Surely you've heard or even participated in some version of the "Is Streaming Killing Cinema?" debate, a back-and-forth for which most points made on either side are somewhat predictable and largely mirror a similar preceding debate within the music industry. An expansive New York Times piece published Thursday, however, pulls together insight from a wide variety of celebrated filmmakers as they look ahead to how to adapt to an industry that—like all matters of art—is changing rapidly alongside the preferred consumption habits of younger viewers.

Kyle Buchanan's piece opens with a quote from Jason Blum (Blumhouse Productions) in which the current cinema climate is characterized as "the biggest shift in the content business" in Hollywood history, moving forward from there with some truly compelling anecdotes from a total of 24 industry leaders. As already pointed out by fellow enthusiasts, Oscar-nominated The Big Sick star and co-writer Kumail Nanjiani (next seen in this summer's Stuber comedy) gave Buchanan some of the most telling bits when recalling an impromptu case study a friend of his carried out while in line for the bathroom at a bar.

"I was at a bar with a friend who directs big movies, and while we were in line for the bathroom, he was saying that movie theaters were going to go away," Nanjiani, who also argued that the quality standard for Netflix-level releases and Avengers-level theatrical experiences is vastly different, said. "He was like, 'Kids don't watch movies, they watch YouTube.' Which I thought was crazy. So he goes, 'Watch this.' There was a girl in front of us in line, and he said, 'Hey, excuse me, what's your favorite movie?' And she said, 'I don't watch movies.' Just randomly, he picked someone—and she was like 25, she wasn't a child or anything. We were like, 'Well, do any of your friends watch movies?' And she said, 'Not really.'"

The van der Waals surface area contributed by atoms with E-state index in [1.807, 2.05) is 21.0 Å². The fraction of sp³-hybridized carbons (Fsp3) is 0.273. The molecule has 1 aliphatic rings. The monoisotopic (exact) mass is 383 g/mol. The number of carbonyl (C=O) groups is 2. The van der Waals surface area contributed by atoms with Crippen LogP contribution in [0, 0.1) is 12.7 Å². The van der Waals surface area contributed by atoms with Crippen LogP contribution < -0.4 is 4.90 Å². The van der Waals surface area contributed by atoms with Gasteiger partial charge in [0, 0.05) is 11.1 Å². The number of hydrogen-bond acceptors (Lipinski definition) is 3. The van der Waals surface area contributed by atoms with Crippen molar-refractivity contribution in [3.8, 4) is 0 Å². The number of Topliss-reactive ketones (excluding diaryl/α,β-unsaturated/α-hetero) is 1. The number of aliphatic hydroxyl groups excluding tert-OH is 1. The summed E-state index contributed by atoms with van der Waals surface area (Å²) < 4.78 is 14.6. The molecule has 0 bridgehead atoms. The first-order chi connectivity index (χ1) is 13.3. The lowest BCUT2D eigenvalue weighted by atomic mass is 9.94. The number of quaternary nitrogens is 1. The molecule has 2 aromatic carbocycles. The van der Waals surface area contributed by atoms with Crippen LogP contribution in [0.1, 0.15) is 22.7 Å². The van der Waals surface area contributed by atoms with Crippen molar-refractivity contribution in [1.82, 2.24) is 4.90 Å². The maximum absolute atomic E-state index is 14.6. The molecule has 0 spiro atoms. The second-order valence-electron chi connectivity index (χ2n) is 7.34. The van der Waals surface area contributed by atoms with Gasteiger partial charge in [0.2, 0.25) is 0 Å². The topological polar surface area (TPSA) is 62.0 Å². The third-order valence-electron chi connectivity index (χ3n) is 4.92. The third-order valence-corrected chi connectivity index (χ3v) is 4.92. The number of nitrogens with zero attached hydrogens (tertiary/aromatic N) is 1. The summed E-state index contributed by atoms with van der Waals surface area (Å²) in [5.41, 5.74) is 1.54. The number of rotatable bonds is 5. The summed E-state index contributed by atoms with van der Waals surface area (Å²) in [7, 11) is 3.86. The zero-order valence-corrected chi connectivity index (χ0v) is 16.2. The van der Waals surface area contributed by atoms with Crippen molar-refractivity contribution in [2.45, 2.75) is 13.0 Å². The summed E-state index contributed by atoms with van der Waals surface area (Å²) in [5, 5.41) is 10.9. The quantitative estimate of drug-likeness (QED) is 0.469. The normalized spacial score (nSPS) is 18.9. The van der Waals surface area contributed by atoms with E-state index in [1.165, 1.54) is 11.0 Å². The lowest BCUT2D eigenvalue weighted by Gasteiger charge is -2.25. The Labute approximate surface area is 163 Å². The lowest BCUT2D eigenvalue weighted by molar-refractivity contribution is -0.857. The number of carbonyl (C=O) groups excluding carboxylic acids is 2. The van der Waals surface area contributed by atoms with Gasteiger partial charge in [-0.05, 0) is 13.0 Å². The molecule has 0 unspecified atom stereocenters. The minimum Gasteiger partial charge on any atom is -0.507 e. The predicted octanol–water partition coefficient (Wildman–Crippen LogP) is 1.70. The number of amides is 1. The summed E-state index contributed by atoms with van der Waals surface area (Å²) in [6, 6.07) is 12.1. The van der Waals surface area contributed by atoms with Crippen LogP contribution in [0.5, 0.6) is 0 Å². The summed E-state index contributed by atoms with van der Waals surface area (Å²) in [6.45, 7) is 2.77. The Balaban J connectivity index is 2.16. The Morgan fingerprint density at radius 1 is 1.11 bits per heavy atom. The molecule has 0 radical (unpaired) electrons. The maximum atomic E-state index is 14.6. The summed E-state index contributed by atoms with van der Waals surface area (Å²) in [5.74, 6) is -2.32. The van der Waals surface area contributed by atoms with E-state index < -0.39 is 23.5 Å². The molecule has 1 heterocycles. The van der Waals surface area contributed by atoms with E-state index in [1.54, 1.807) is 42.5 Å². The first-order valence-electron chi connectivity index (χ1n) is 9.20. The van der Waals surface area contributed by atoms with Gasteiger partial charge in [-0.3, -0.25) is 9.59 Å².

As Nanjiani also said later in the piece, Ava DuVernay offered a similar perspective while cautioning against entering into full-blown Old Man Yells at Cloud territory. For DuVernay, Nanjiani, and others looking ahead to the future with open eyes, it's all about reaching a mass audience wherever they happen to congregate.

"When you say that you care about the future of this medium, this legacy, then you have to think about what happens next, and I just don’t think enough people are doing that," DuVernay, whose Netflix drama When They See Us has received a wave of attention and acclaim in recent weeks, said.

Joe and Anthony Russo, they of the box office darling Avengers: Endgame and related fare, said they too have gotten a recent taste of the inherent difficulties of securing full-blown theatrical existences for less explosion-y cinema.

"It is a tough market, even for us coming off Endgame, to make a darker, character-driven movie," Joe, who's now helming the non-Marvel drama Cherry with Anthony, said. "It's not what the market was even two years ago."

The full piece is very much worth your time and can be found right here. As Buchanan explained when rolling out the piece Thursday, many of the excerpted interviews will be released later in full. Stay tuned. And more importantly, stay in touch with the future or get left behind.